During the second panel, the motif of water arose once again, as hydro-diplomacy dominated the discussion. The concept was shown to possess several facets within the context of the MENA region, including food security and stability. Emphasis was placed on how large number of refugees in the region could lead to the unsustainable management of the region’s few water resources. They also warned the region risked replicating the man-made disaster of what was once the Aral Sea in Central Asia, if it does not reform its management of the Jordan River. In terms of policy, the panel stressed the need to reform current irrigation and agricultural practices in the region, in order to securitize and meet future food demands. Of course, participants also admitted local conflicts in the region seriously impede the feasibility of implementing such structural changes to current agricultural methods. Yet, it was pointed out that states have little choice but to cooperate at some point if they are to avoid deepening current conflicts or create the conditions for the onset of new ones.
The final panel concerning the Maghreb in North Africa differed from the previous two panels in its breadth of subject matter and the diversity by which the confluence of climate change, security and migration is viewed in the three represented countries. In Morocco, it was said that climate change is affecting the country in two major ways: Rural populations migrating to the larger cities in search of economic opportunities and the influx of large numbers of Sub-Saharan Africans en route to Europe. Both these phenomena have pushed the government to outline a water strategy to cope with the pressures these entail. In contrast, in Libya it was noted that migration is primarily seen through a security lens. Despite initiatives which have arguably led to the decrease in the number of migrants using Libya as a transit country to Europe, the pull factors which draw people to the country are still in place; ultimately, economic disparity and severe climate change. Finally, in Algeria, participants considered how climate change, as a process, was changing the country’s status from an emigration country to an immigration country. As a result, this metamorphosis was forcing the state to consider existential questions regarding its crisis, migration and integration policies.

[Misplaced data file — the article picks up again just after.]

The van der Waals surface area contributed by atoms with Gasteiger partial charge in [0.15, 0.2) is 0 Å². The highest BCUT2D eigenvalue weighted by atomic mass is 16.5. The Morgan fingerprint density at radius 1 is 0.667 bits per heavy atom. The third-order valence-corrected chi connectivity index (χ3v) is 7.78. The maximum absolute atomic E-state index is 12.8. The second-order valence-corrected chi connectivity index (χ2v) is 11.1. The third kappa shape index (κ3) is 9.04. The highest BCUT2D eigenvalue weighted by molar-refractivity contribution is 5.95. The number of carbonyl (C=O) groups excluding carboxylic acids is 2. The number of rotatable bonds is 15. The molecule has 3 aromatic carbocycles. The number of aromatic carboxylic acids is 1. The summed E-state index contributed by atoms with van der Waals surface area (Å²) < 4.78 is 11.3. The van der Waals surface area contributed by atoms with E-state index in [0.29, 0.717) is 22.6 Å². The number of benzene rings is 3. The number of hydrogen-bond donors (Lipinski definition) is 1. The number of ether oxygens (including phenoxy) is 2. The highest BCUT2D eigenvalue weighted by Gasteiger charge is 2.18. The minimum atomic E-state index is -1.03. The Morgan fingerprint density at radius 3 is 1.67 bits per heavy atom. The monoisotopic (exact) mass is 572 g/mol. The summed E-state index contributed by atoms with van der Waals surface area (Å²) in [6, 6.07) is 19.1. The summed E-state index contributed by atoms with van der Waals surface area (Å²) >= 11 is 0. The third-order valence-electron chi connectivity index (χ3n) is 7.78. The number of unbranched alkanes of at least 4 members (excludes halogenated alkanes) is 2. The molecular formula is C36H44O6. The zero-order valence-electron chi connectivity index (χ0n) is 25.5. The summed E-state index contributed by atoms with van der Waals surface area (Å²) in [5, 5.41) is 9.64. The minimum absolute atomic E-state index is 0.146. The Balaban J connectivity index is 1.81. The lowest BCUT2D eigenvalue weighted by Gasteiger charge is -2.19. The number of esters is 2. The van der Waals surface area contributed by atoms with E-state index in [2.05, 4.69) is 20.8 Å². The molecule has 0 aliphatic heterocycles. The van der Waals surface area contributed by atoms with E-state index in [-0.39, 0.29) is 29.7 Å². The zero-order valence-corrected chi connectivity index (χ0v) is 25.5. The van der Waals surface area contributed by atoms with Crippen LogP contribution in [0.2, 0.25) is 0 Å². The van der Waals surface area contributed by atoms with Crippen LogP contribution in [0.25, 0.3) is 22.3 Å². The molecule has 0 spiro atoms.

It appears to be a cruel twist of fate that a region beset by a multitude of complexities and defined by its conflicts must also now juggle the serious challenge of climate change. Nevertheless, given the magnitude the challenge of climate change poses, it is ironic that it simultaneously offers the most potential for nurturing the kind of relations necessary to locate avenues of cooperation in the region. There is no doubt that the road ahead is immense. But, this road will seem a little less daunting if countries continue to engage with each other and tackle the issue as a collective. The issue cannot and will not be solved by a single state but will require an appropriate international response.